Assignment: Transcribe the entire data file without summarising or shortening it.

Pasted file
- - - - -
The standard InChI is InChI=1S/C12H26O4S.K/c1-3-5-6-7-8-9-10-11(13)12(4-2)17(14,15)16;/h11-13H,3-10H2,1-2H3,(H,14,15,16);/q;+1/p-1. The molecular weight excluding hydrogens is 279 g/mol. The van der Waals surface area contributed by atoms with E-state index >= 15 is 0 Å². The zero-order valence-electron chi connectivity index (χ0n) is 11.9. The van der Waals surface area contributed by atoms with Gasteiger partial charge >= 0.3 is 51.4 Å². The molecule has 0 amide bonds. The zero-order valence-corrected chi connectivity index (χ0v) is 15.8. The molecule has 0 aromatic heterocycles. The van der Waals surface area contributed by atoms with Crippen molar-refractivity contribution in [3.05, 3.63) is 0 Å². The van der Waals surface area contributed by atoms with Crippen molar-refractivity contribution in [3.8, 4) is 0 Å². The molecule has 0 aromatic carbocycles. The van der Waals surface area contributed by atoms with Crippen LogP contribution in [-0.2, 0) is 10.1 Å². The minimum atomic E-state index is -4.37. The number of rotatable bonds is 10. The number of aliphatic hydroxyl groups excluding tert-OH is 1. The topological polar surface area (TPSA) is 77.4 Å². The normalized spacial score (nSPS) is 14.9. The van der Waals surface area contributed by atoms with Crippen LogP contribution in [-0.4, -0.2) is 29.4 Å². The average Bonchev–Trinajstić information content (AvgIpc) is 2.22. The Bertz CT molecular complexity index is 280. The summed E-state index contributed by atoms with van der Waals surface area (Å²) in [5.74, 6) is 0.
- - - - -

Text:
The standard InChI is InChI=1S/C12H26O4S.K/c1-3-5-6-7-8-9-10-11(13)12(4-2)17(14,15)16;/h11-13H,3-10H2,1-2H3,(H,14,15,16);/q;+1/p-1. The molecular weight excluding hydrogens is 279 g/mol. The van der Waals surface area contributed by atoms with E-state index >= 15 is 0 Å². The zero-order valence-electron chi connectivity index (χ0n) is 11.9. The van der Waals surface area contributed by atoms with Gasteiger partial charge >= 0.3 is 51.4 Å². The molecule has 0 amide bonds. The zero-order valence-corrected chi connectivity index (χ0v) is 15.8. The molecule has 0 aromatic heterocycles. The van der Waals surface area contributed by atoms with Crippen molar-refractivity contribution in [3.05, 3.63) is 0 Å². The van der Waals surface area contributed by atoms with Crippen molar-refractivity contribution in [3.8, 4) is 0 Å². The molecule has 0 aromatic carbocycles. The van der Waals surface area contributed by atoms with Crippen LogP contribution in [-0.2, 0) is 10.1 Å². The minimum atomic E-state index is -4.37. The number of rotatable bonds is 10. The number of aliphatic hydroxyl groups excluding tert-OH is 1. The topological polar surface area (TPSA) is 77.4 Å². The normalized spacial score (nSPS) is 14.9. The van der Waals surface area contributed by atoms with Crippen LogP contribution in [-0.4, -0.2) is 29.4 Å². The average Bonchev–Trinajstić information content (AvgIpc) is 2.22. The Bertz CT molecular complexity index is 280. The summed E-state index contributed by atoms with van der Waals surface area (Å²) in [5.74, 6) is 0.